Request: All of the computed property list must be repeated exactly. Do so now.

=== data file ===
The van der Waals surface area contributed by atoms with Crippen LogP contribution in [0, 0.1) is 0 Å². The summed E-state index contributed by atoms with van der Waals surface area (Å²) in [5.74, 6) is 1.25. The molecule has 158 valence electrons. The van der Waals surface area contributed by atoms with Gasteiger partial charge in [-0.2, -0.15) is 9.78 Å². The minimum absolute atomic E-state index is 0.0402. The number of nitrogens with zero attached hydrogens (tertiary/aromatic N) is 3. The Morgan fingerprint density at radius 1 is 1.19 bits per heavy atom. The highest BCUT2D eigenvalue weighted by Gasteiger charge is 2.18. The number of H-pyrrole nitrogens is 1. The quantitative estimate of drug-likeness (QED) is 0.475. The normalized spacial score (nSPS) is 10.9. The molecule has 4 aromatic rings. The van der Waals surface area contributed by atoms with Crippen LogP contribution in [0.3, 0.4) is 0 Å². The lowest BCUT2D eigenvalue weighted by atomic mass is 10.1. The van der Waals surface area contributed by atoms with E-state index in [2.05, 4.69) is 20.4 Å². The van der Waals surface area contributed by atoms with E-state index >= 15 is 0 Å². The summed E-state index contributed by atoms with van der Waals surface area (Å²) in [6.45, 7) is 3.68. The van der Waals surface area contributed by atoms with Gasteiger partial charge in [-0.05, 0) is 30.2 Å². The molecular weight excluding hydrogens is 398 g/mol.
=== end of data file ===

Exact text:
The van der Waals surface area contributed by atoms with Crippen LogP contribution in [0, 0.1) is 0 Å². The summed E-state index contributed by atoms with van der Waals surface area (Å²) in [5.74, 6) is 1.25. The molecule has 158 valence electrons. The van der Waals surface area contributed by atoms with Gasteiger partial charge in [-0.2, -0.15) is 9.78 Å². The minimum absolute atomic E-state index is 0.0402. The number of nitrogens with zero attached hydrogens (tertiary/aromatic N) is 3. The Morgan fingerprint density at radius 1 is 1.19 bits per heavy atom. The highest BCUT2D eigenvalue weighted by Gasteiger charge is 2.18. The number of H-pyrrole nitrogens is 1. The quantitative estimate of drug-likeness (QED) is 0.475. The normalized spacial score (nSPS) is 10.9. The molecule has 4 aromatic rings. The van der Waals surface area contributed by atoms with Crippen LogP contribution in [0.3, 0.4) is 0 Å². The lowest BCUT2D eigenvalue weighted by atomic mass is 10.1. The van der Waals surface area contributed by atoms with E-state index in [2.05, 4.69) is 20.4 Å². The van der Waals surface area contributed by atoms with E-state index >= 15 is 0 Å². The summed E-state index contributed by atoms with van der Waals surface area (Å²) in [6.45, 7) is 3.68. The van der Waals surface area contributed by atoms with Gasteiger partial charge in [-0.05, 0) is 30.2 Å². The molecular weight excluding hydrogens is 398 g/mol.